Monday, 5 September 2011

"Today I do not love my country"

So, my weekend consisted of studying, studying and more studying. Somewhere in between, I managed to squeeze in the Mail & Guardian Literary Festival. I first went to a poetry reading session where Denis Hirson and Ingrid de Kok recited some of their awe-inspiring poetry. Antjie Krog said about the session, "We have been truly alive for only 40 minutes today." I think that pretty much sums up the sheer brilliance of the experience that I had the privilege of being apart of. The second session that I went to was a panel discussion on the relationship between the ANC and COSATU and whether or not this relationship is still relevant. The panelists included Moeletsi Mbeki, Susan Booysen and Kally Forrest. It was quite a riveting discussion. Take these stats for example: 24% of people who vote for the ANC are employed full time. 9% are employed part-time. 66% of the ANC's electorate is unemployed, while only 8% have a tertiary education. Makes you think, doesn't it?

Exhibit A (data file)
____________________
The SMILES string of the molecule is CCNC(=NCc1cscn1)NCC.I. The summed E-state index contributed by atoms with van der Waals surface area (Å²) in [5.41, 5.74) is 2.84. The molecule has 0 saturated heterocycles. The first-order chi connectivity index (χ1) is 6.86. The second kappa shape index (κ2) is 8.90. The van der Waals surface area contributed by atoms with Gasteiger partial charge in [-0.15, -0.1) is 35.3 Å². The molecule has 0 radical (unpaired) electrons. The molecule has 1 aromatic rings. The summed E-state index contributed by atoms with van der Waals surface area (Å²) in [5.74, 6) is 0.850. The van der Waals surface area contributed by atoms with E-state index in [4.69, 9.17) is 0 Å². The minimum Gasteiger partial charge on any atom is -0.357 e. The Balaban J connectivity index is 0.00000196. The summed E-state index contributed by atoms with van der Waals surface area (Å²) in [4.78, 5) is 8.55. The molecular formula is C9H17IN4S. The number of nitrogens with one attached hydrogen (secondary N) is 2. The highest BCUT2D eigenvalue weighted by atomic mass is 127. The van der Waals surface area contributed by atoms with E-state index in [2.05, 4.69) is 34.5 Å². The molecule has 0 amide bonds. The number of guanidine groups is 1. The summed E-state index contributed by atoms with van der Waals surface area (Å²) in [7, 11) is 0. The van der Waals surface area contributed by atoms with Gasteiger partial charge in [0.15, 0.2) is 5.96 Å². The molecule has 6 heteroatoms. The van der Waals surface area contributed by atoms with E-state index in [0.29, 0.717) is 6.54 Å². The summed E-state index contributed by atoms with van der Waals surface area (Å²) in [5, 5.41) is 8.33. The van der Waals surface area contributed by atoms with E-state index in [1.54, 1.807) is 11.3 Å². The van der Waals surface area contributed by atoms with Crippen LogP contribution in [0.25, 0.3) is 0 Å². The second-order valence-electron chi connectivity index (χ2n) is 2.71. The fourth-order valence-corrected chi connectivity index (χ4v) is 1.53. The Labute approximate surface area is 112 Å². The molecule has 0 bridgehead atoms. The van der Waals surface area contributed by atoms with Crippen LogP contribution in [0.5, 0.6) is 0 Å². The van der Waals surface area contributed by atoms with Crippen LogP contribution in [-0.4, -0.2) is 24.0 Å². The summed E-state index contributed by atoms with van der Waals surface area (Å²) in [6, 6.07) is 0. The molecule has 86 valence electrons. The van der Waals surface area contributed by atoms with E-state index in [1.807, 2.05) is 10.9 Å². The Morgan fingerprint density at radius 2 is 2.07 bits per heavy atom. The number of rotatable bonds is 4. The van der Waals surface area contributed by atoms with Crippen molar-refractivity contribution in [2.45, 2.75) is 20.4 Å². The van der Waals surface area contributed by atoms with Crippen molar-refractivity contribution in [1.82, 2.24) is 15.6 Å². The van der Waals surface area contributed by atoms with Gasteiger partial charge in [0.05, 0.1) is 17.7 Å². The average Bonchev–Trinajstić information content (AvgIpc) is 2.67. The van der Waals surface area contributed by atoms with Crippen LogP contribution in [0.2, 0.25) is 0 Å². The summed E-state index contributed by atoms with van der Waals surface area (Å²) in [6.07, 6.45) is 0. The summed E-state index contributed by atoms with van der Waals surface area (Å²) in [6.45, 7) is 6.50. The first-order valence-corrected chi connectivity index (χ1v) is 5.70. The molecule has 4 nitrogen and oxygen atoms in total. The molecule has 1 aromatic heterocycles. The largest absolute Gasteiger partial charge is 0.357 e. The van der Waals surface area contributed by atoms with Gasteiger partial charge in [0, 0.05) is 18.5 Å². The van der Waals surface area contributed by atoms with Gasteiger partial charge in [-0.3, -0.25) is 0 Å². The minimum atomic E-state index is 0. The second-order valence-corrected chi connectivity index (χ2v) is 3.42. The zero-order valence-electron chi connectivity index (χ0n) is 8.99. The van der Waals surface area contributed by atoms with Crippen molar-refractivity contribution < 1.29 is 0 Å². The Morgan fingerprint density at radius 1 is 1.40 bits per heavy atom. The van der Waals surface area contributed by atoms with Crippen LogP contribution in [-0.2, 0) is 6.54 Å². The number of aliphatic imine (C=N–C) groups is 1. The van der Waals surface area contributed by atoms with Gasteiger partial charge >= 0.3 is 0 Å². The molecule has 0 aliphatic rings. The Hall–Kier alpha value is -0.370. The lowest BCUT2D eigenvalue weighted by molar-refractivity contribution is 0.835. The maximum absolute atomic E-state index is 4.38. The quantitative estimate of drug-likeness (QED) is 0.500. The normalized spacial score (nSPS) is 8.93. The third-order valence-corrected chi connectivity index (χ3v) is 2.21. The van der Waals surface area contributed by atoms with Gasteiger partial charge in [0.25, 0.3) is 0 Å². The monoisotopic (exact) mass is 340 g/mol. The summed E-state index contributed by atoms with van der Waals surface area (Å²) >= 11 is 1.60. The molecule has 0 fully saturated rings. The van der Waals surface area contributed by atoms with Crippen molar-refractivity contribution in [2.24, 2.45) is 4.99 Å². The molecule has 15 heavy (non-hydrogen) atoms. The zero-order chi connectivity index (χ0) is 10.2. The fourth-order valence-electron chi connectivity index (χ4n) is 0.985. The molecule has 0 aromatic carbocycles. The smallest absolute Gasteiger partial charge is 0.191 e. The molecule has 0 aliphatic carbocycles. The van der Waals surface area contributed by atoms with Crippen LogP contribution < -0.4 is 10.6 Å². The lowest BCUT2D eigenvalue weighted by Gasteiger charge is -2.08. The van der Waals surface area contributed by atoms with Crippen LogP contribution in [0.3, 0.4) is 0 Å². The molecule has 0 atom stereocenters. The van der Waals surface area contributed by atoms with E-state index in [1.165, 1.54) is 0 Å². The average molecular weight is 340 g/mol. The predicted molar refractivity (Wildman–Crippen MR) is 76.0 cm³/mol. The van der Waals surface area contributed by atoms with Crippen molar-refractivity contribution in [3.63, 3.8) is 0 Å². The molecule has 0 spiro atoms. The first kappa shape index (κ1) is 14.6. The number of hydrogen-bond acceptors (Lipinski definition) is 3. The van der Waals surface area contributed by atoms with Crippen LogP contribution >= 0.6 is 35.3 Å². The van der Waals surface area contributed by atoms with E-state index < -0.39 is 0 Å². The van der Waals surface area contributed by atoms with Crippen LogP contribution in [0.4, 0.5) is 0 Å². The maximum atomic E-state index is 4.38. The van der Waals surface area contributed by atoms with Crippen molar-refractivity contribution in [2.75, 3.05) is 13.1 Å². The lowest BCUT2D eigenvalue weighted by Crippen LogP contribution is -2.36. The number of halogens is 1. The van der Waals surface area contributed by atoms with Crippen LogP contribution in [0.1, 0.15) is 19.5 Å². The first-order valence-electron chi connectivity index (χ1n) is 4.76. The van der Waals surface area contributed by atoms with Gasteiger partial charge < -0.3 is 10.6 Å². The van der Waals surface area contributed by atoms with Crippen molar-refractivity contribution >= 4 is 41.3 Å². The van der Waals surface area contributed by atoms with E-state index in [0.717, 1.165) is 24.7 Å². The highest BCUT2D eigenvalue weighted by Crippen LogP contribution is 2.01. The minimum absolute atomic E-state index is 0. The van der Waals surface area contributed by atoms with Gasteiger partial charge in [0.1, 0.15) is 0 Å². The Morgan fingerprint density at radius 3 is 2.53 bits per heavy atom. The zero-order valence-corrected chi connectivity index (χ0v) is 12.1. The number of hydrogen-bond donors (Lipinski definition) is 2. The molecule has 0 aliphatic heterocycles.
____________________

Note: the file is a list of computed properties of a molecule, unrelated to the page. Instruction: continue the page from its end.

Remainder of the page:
I'll leave you with a poem by Ingrid de Kok. She wrote it at the time of the xenophobic attacks in 2008. I think it really echoes my sentiments towards my country given the events that have occurred over the last few days. It's really something special- enjoy!

Today I do not love my country

South Africa, May 2008

Today I do not love my country.
It is venal, it is cruel.
Lies are open sewers in the street.
Threats scarify the walls.

Tomorrow I may defend my land
when others X-ray the evidence:
feral shadows, short sharp knives.
I may argue our grievous inheritance.

On Wednesday I may let the winded stars
fall into my lap, breathe air's golden ghee,
smell the sea's salt cellar, run my fingers
along the downy arm of the morning.

I may on Thursday read of a hurt child
given refuge and tended by neighbours,
sing with others the famous forgiving man
who has forgotten who were enemies, who friends.
But today, today, I cannot love my country.

It staggers in the dark, lurches in a ditch.
A curdled mob drives people into pens,
brands them like cattle,
only holds a stranger's hand
to press it into fire,
strings firecrackers through a child,
burns stores and shacks, burns.

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